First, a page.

Years later, their daughter (my grandmother) married a man who happened to be somewhat of a jack of all trades. After learning his mother-in-law (my great grandmother) had no wedding ring, he got some gold together and made a wedding band for her.

    Many years after that, right before her death, she gave that wedding band to my mother and told her she hoped I would wear it when I got married. I've been married now for almost 20 years, and I hope to pass the ring down to my son's bride, whenever he marries.

    It feels kind of magical to have a ring with this sort of history to it. Every time I look at it, I remember all the love and wear that has gone into it- the years of cooking, of holding children and grandchildren, even great-grandchildren. I also like to think about the years ahead of it, and the hands that will wear it.

    Thanks for showing us how a ring like this can come into being.

    That's a beautiful story...I just proposed with my great-grandmother's engagement ring and we're going to a jeweler on Monday to get it resized to fit my fiance properly. It's always a pleasure to hear stories like this.

    A while ago I saw hereiam's beautiful instructable for making mokume gane rings, [0], and I've been thinking about following that for our wedding bands, but I have no experience making jewelry and no jeweler's tools. I'm hoping to find a workshop or school somewhere nearby that will let me use their equipment and maybe help me learn. Does anyone here have any suggestions for how I should go about doing this?

    Anyway, wonderful instructable, Honus. You make beautiful art.

    [0] https://www.instructables.com/id/Matching-14kt-Gold-Mokume-Gane-Wedding-Rings/

    Thank you so much! I would check out local community college classes and see if they have anything for jewelry or metalsmithing or maybe even a hackerspace- that's probably your best bet.

    Wow- what a fantastic story! Thanks so much for sharing- this is one of the reasons why I really enjoy my job.

    I do a lot of repairs and reconstruction with vintage rings and jewelry that have been in families for a century or even longer and it's always great to hear the stories that people tell.

    One time I had someone come in with a very old family ring that was severely damaged- well beyond the point of recovery. Luckily the person had photos of the original ring so I was able to hand fabricate a new ring from scratch to match the old ring. Here's a photo of that ring during construction- it was a complex one to recreate!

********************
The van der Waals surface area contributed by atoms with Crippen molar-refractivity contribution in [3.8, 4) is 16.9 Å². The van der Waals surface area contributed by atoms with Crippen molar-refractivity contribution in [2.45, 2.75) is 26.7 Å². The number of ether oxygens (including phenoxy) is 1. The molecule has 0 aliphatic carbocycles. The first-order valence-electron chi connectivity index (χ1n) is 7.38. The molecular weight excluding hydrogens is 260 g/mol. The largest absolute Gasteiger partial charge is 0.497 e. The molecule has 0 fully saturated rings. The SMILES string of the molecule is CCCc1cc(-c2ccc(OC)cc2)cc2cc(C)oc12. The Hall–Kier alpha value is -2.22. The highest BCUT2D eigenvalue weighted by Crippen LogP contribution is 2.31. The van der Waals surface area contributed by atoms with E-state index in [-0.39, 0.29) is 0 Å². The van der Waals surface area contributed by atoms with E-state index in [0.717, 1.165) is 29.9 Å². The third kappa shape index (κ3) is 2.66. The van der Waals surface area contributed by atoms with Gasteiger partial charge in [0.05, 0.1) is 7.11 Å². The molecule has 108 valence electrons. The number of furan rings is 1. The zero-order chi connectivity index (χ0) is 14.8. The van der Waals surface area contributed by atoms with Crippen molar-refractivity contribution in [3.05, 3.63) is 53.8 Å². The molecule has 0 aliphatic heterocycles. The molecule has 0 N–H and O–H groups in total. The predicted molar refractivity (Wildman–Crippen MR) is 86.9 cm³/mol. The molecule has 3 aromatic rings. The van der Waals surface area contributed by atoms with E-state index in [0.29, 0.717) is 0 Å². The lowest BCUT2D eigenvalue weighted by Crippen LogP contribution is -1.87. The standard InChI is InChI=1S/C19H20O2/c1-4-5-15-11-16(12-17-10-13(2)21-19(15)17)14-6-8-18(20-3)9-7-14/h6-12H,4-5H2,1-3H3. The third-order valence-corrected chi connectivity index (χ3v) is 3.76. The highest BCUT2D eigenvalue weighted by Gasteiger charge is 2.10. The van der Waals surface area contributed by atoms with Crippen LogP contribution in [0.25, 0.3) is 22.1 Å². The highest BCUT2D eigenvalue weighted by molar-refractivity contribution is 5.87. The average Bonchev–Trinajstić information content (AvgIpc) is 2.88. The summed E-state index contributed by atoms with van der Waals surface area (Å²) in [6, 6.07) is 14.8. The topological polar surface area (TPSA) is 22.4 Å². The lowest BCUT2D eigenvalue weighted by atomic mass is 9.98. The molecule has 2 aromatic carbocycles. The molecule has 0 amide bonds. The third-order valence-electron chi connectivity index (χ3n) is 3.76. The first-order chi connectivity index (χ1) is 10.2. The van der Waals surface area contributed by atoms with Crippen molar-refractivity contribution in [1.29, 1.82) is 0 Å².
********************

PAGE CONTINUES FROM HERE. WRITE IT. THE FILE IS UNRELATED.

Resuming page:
PlatRingConstruction.jpg

    Ohhh, that ring is beautiful! I bet they were thrilled to have it again. Did you use the metal from the original ring in the new one?

    Sadly I was not able to use the metal from the original ring as it was too contaminated since it had had so much work done to it over its lifetime- kind of a bummer. I do have that happen a lot where I will use metal from sentimental family pieces to create new jewelry- it's not always possible but I try to make it work as long as I feel the new piece will be structurally sound and meet quality expectations.

    And yes she was thrilled with the ring! It's always neat to present it to the person and see their reaction. After all these years I still get nervous because I really want people to be happy with the finished product. Engagement rings are a big deal for a lot of people and I want to exceed the customer's expectations. It is unbelievably important to me that people are happy with the finished product and it so great when you get that initial reaction and know that they are thrilled with the work. :)

    You know, that's reasonable/ I think that somehow the spirit of the original ring somehow carries on in the new one, even if it's just in the story. That ring will continue to be loved and shared and passed down, and now you've been added to it's history. Feels good, doesn't it?

    It does feel good. It's kind of neat knowing you're making something that will hopefully out live you. :)

    Here's some more pics for you. The Emerald earrings are hand fabricated from 18K wire- the color doesn't show that well as they're really much more intense green in person. The next ring is Ruby/Diamond. The solitaire engagement ring was hand fabricated in Platinum for a co worker- that head was pretty tricky to make! The last one has little bitty .8 mm Diamonds in it- my eyes were pretty shot after setting those!

    EmeraldEarrings2.jpgEmeraldEarrings1.jpgRubyRing1.jpgDiamondSolitaire1.jpgDiamondSapphireRing1.jpg